Despite my best efforts, I ran out of time this week to work on a new essay. So I’m reaching back into my archives and pulling out something I wrote a few years ago, when Manchild was just learning to talk. I wrote it for the now-defunct Oliofolio blog, and I use Manchild’s real name(!) It’s funny how looking back at this brings me back to a specific time and place – in this case, the 2nd floor of our church building, sitting on the window sill. And it is also odd to remember that there was a time in his life when the boy did not speak in clearly enunciated sentences. Micah and I used to get a kick out of his pronunciation of “More blue car!” It sounded very French to us. “Mo’blu ka! Mo’ blu ka!”


“Blu ka! Blu ka! Mo’ blu ka!” Simon wants the blue car, but Matthew has it. There are other cars, of course, a red one, two green ones, a yellow. But Simon wants the blue one. And Matthew has it. There is nothing special about the blue car, but Simon saw that Matthew had it, and he wanted it. And when Matthew saw that Simon wanted it, he wanted it more.

“Mo’ blu ka!” Simon wails. Matthew holds on tighter, his little hands hugging it tightly to his chest. I try to distract Simon. “Look! A red car! Two green cars! Look! You can put one in each hand!” My enthusiasm does not distract him. “Blu ka! Mo’ blu ka!” I am holding him by the shoulders so he can’t grab Matthew’s toy. His mouth turns down at the corners. His chin wrinkles. His green-gray eyes are filling quickly and tears will soon stream down his reddening cheeks.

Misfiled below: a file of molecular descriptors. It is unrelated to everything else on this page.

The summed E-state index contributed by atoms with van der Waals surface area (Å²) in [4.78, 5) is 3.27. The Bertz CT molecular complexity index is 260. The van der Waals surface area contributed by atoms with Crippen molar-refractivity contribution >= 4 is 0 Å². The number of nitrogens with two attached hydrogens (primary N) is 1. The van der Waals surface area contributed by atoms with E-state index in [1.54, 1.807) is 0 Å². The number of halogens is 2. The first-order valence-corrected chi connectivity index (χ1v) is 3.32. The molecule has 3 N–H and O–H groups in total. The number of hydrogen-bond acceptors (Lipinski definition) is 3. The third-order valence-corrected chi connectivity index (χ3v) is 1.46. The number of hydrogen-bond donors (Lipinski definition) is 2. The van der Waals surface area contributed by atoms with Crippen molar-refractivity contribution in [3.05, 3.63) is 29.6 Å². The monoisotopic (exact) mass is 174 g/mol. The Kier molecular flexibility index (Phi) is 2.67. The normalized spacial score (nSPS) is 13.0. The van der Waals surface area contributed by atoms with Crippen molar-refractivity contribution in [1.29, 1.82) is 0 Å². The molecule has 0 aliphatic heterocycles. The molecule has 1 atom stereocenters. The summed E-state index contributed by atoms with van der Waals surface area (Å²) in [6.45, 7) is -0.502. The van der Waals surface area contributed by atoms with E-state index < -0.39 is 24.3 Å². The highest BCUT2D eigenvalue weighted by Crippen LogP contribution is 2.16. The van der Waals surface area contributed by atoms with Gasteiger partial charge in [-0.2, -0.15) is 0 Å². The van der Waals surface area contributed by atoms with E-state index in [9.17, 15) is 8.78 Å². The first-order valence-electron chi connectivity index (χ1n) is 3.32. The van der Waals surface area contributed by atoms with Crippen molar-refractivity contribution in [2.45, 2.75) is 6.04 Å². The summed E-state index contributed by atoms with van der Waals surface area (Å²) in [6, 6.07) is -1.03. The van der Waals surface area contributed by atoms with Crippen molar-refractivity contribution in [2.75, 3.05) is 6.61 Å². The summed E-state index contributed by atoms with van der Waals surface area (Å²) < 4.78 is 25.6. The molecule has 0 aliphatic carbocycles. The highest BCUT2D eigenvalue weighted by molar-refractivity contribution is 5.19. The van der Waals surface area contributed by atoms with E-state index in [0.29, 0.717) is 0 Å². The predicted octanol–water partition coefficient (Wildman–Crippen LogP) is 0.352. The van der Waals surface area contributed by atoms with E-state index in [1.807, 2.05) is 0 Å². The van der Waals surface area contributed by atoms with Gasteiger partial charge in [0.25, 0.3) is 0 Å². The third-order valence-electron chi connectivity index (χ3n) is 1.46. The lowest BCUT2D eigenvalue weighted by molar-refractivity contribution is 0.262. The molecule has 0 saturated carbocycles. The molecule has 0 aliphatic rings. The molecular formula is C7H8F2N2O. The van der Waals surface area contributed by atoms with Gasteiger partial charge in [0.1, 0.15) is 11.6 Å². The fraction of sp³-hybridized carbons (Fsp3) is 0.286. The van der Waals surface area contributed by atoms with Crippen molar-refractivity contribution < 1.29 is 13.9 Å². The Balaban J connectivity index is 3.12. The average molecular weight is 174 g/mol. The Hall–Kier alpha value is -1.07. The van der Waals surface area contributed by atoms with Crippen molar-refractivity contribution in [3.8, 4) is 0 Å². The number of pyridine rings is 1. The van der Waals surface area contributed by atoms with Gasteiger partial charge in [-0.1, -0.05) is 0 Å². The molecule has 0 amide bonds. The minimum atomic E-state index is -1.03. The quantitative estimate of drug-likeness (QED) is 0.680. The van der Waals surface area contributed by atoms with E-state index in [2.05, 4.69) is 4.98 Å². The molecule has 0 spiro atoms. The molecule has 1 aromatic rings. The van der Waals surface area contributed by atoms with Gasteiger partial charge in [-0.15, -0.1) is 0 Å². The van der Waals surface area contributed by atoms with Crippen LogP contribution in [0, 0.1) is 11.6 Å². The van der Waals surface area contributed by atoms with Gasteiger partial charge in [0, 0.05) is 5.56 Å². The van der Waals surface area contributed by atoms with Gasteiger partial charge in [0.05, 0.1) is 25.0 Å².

I speak quietly. “Simon, we need to learn to share. Can we let Matthew play with the blue car for a while and you can play with . . . something else? The red car? The fire truck? The refrigerator?” It as if he has not heard me. He is fighting valiantly for composure while still staring at the coveted car. He will not be dissuaded.

Matthew’s mom is trying equally hard to avert catastrophe. “Matthew, can you let Simon play with the blue car a little bit and you can play with the green cars? Two green cars for a blue car?” Matthew stares straight at Simon, his dark eyes are piercing as he clutches the coveted car to his chest. He will not yield.

Class is on hold. The teachers wait, interested in how this will end. The other mothers and children are frozen, watching as the tension rises, waiting for the climax, the meltdown, the tantrum. “Mo’ blu ka! Bluka! Mo’  blu ka!” His cries are more intense. He thinks I don’t understand what he’s asking for. He thinks I don’t understand how important it is for him to hold the blue car in his hand, but I do.

I know the excitement, the body wriggling, finger-pointing excitement he feels every time he sees a blue car on the road. I know the joy he feels at being able to see and name and understand what it all means. And I almost want to take the car from Matthew myself just so it isn’t my kid who erupts. But there is nothing to be done but wait. Wait until Matthew forgets. Wait until Simon forgets. Wait until the tension dies down. Wait until another toy is snatched up by another boy. Wait until wanting what somebody else already has is not worth it. Wait until the world is bigger than blue cars.

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